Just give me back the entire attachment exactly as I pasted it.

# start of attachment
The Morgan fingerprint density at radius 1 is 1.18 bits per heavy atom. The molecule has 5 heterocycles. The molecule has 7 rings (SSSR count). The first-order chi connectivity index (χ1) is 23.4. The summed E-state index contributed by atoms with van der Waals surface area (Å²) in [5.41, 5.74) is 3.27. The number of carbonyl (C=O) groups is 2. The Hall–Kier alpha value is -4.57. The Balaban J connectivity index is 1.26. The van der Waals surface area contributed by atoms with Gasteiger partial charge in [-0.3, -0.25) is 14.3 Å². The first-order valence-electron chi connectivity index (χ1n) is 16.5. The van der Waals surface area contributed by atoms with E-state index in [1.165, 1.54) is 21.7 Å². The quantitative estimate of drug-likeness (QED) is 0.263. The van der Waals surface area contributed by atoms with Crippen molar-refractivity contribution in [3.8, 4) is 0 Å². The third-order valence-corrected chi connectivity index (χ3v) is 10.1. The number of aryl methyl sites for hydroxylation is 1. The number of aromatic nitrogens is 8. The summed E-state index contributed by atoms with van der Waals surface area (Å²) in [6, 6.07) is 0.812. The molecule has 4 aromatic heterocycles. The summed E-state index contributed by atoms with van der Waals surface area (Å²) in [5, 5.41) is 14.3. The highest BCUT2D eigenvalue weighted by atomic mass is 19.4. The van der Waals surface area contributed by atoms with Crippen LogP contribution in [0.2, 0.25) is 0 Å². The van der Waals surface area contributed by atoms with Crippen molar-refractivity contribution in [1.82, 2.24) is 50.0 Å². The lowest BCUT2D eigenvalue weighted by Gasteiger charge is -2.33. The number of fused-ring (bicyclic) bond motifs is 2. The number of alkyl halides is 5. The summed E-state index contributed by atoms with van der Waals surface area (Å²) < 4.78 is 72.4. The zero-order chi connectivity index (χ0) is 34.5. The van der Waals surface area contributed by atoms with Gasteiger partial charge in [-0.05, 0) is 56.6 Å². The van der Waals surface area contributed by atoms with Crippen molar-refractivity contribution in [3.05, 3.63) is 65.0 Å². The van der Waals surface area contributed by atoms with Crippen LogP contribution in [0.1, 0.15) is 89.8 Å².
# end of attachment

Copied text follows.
The Morgan fingerprint density at radius 1 is 1.18 bits per heavy atom. The molecule has 5 heterocycles. The molecule has 7 rings (SSSR count). The first-order chi connectivity index (χ1) is 23.4. The summed E-state index contributed by atoms with van der Waals surface area (Å²) in [5.41, 5.74) is 3.27. The number of carbonyl (C=O) groups is 2. The Hall–Kier alpha value is -4.57. The Balaban J connectivity index is 1.26. The van der Waals surface area contributed by atoms with Gasteiger partial charge in [-0.3, -0.25) is 14.3 Å². The first-order valence-electron chi connectivity index (χ1n) is 16.5. The van der Waals surface area contributed by atoms with E-state index in [1.165, 1.54) is 21.7 Å². The quantitative estimate of drug-likeness (QED) is 0.263. The van der Waals surface area contributed by atoms with Crippen molar-refractivity contribution in [3.8, 4) is 0 Å². The third-order valence-corrected chi connectivity index (χ3v) is 10.1. The number of aryl methyl sites for hydroxylation is 1. The number of aromatic nitrogens is 8. The summed E-state index contributed by atoms with van der Waals surface area (Å²) in [6, 6.07) is 0.812. The molecule has 4 aromatic heterocycles. The summed E-state index contributed by atoms with van der Waals surface area (Å²) in [5, 5.41) is 14.3. The highest BCUT2D eigenvalue weighted by atomic mass is 19.4. The van der Waals surface area contributed by atoms with Crippen LogP contribution in [0.2, 0.25) is 0 Å². The van der Waals surface area contributed by atoms with Crippen molar-refractivity contribution in [1.82, 2.24) is 50.0 Å². The lowest BCUT2D eigenvalue weighted by Gasteiger charge is -2.33. The number of fused-ring (bicyclic) bond motifs is 2. The number of alkyl halides is 5. The summed E-state index contributed by atoms with van der Waals surface area (Å²) < 4.78 is 72.4. The zero-order chi connectivity index (χ0) is 34.5. The van der Waals surface area contributed by atoms with Gasteiger partial charge in [-0.05, 0) is 56.6 Å². The van der Waals surface area contributed by atoms with Crippen molar-refractivity contribution in [3.05, 3.63) is 65.0 Å². The van der Waals surface area contributed by atoms with Crippen LogP contribution in [0.1, 0.15) is 89.8 Å².